Meals on Wheels

Manhattan food carts for the drungry

Last week, the first annual Vendy Awards were given out, honoring the city's favorite street vendors and the food they make. I say it's about time—why should restaurants get all the glory? Haven't you had truly blissful eating moments standing on the street with your face in a pita, hunched so as not to dribble down your front?

The winner of the Vendys was Rolf Babiel, the man behind the ambitious, unique Hallo Berlin cart in midtown. While Hallo Berlin has been "worth a detour" since 1981, his movable wursts and potatoes are unfortunately only available during daylight hours. To me, the ideal time for street food—even more than an afternoon refueling—is around 4 a.m., to wash down too much drinking.

Generally, I'm the slowest eater you could meet. I take tiny, precise bites (you want to get the right ratio of sauce to pasta in each fork–full, don't you?) But I get drungry (drunk/hungry) just like everyone else. In fact, I can't go on any kind of bender without requiring a greasy, salty, and spicy meal before calling it a night. For such occasions, my eating style shifts appropriately. Like the animals we are, these are the moments to dive into food with a hunger verging on lust.

I've conducted a little "vendy" research of my own, sparked by a fancy new late–night operation on Sixth Avenue between 24th and 25th streets. More than a cart, this is a truck with a generator, a huge griddle, and a crowd of some of the dumbest dudes I've ever observed. Naturally, it seemed promising. The sign reading "Best falafel in NYC" was irresistible, but no—this wasn't even a contender. (This place is a good example of the dangers of drinking: just as your standards for potential playmates drop precipitously, so does your palate become less discerning.) A much better option is to walk east to 28th and Madison to where an extremely popular halal cart does a huge taxi business. At certain times of the day, drivers are lined up down the length of the block with their koftas and kebabs.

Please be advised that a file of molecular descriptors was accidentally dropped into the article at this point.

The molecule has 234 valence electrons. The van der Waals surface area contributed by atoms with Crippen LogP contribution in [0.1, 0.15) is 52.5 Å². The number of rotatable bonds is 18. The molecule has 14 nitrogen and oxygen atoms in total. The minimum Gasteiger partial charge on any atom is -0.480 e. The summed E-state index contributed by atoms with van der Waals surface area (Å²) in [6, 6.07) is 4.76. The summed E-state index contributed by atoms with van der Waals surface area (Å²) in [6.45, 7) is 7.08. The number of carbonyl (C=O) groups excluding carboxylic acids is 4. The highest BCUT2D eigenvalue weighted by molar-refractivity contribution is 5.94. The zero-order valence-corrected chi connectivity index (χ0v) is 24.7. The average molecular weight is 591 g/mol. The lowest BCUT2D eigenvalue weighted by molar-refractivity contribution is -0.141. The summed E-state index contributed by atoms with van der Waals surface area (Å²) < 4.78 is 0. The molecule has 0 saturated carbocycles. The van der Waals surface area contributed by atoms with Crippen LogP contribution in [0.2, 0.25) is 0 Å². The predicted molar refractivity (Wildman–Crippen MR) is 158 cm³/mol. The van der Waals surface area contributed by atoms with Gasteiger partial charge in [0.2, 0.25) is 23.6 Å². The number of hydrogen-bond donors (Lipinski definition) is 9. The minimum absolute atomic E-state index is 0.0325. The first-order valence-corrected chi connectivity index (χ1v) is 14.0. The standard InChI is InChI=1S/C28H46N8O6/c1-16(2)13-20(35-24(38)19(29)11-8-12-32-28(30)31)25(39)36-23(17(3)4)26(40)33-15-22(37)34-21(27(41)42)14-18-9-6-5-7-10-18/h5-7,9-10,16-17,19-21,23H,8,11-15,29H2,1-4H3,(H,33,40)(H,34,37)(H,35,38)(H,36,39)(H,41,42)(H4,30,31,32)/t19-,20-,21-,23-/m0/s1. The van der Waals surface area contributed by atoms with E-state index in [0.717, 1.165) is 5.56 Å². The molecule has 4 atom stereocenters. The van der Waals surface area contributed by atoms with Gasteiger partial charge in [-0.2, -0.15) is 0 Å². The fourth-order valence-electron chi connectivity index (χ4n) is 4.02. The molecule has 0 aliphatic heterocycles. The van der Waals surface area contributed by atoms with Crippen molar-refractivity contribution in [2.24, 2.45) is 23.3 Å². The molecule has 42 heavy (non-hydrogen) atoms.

On the corner of Stanton and Ludlow, the coordinates most likely to cause hipster overload, is Sam Talbot, who calls himself the Red Chef (according to his website, this refers to his political beliefs, not the kimchi he serves). His immaculate stand seems modest (not much bigger than a hot dog cart), but he turns out kimchi dogs (a perfect combination, though my bun was dense and dry), cheeseburgers, chicken wings, steak sandwiches, and more. In his words, the "finest" item on the menu is the kalbi roll. Inspired by and faithful to the Korean BBQ tradition, this consists of thin slices of marinated beef, rice, kimchi, and pickled vegetables wrapped in a big, crisp lettuce wrapper. It is made with extreme care and drips divinely. At $5—with a free drink—this may be the best late–night food around.

But let's not overlook another Manhattan standby—a truck called "Super Tacos Sobre Ruedos" on 96th street, just west of Broadway. Super Tacos is elaborate, with three or four cooks inside at a time, who never seem to stop moving. Village people: it's worth a trip, even if you have to plan your drinking around the snack. On a recent visit, I consumed an alarming number of tacos (with some help, I must admit), including goat (braised to stew–y perfection), carnitas (little pieces of pork, including some adorably crunchy bits of ear), bistec, spicy roast pork, and lengua (sliced, tender tongue). To make sure my belly was safely armored against a hangover, I topped it off with a "gordita," (meaning "little fat one")—a fresh masa pancake, split open and stuffed with carnitas, and sprinkled with crumbly white queso. The top of the sandwich was thin and perfectly crisp, while the bottom was like a warm corn pillow.

Feeling pleasantly gordita—like myself, I headed off to bed.

 
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